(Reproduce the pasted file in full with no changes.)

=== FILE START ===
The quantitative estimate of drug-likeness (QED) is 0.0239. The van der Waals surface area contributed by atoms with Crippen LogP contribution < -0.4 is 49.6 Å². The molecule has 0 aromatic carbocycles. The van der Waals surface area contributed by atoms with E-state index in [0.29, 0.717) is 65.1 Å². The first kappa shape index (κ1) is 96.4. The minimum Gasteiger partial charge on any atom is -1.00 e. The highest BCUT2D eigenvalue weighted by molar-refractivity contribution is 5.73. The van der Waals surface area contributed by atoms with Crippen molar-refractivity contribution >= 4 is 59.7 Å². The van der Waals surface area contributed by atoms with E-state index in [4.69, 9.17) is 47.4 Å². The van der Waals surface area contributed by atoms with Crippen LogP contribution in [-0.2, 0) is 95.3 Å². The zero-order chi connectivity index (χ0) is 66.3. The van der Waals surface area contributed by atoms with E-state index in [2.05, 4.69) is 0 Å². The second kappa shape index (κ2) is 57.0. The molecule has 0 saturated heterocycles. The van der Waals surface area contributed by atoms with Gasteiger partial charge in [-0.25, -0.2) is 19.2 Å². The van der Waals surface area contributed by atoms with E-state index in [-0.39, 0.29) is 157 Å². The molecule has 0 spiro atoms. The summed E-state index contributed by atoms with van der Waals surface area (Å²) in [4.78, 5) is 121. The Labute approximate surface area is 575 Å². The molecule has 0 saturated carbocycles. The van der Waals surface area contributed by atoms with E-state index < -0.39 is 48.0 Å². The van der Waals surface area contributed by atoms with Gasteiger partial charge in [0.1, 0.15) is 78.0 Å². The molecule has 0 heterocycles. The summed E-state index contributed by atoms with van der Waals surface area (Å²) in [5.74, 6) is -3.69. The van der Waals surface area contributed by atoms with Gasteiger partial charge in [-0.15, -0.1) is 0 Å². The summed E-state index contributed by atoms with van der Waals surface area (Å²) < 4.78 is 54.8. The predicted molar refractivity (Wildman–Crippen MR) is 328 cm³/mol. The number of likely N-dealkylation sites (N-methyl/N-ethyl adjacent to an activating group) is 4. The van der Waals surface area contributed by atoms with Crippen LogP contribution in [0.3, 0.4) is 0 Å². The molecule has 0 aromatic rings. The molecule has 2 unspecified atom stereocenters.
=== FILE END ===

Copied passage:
The quantitative estimate of drug-likeness (QED) is 0.0239. The van der Waals surface area contributed by atoms with Crippen LogP contribution < -0.4 is 49.6 Å². The molecule has 0 aromatic carbocycles. The van der Waals surface area contributed by atoms with E-state index in [0.29, 0.717) is 65.1 Å². The first kappa shape index (κ1) is 96.4. The minimum Gasteiger partial charge on any atom is -1.00 e. The highest BCUT2D eigenvalue weighted by molar-refractivity contribution is 5.73. The van der Waals surface area contributed by atoms with Crippen molar-refractivity contribution >= 4 is 59.7 Å². The van der Waals surface area contributed by atoms with E-state index in [4.69, 9.17) is 47.4 Å². The van der Waals surface area contributed by atoms with Crippen LogP contribution in [-0.2, 0) is 95.3 Å². The zero-order chi connectivity index (χ0) is 66.3. The van der Waals surface area contributed by atoms with E-state index in [2.05, 4.69) is 0 Å². The second kappa shape index (κ2) is 57.0. The molecule has 0 saturated heterocycles. The van der Waals surface area contributed by atoms with Gasteiger partial charge in [-0.25, -0.2) is 19.2 Å². The van der Waals surface area contributed by atoms with E-state index in [-0.39, 0.29) is 157 Å². The molecule has 0 spiro atoms. The summed E-state index contributed by atoms with van der Waals surface area (Å²) in [4.78, 5) is 121. The Labute approximate surface area is 575 Å². The molecule has 0 saturated carbocycles. The van der Waals surface area contributed by atoms with E-state index < -0.39 is 48.0 Å². The van der Waals surface area contributed by atoms with Gasteiger partial charge in [0.1, 0.15) is 78.0 Å². The molecule has 0 heterocycles. The summed E-state index contributed by atoms with van der Waals surface area (Å²) in [5.74, 6) is -3.69. The van der Waals surface area contributed by atoms with Gasteiger partial charge in [-0.15, -0.1) is 0 Å². The summed E-state index contributed by atoms with van der Waals surface area (Å²) < 4.78 is 54.8. The predicted molar refractivity (Wildman–Crippen MR) is 328 cm³/mol. The number of likely N-dealkylation sites (N-methyl/N-ethyl adjacent to an activating group) is 4. The van der Waals surface area contributed by atoms with Crippen LogP contribution in [0.3, 0.4) is 0 Å². The molecule has 0 aromatic rings. The molecule has 2 unspecified atom stereocenters.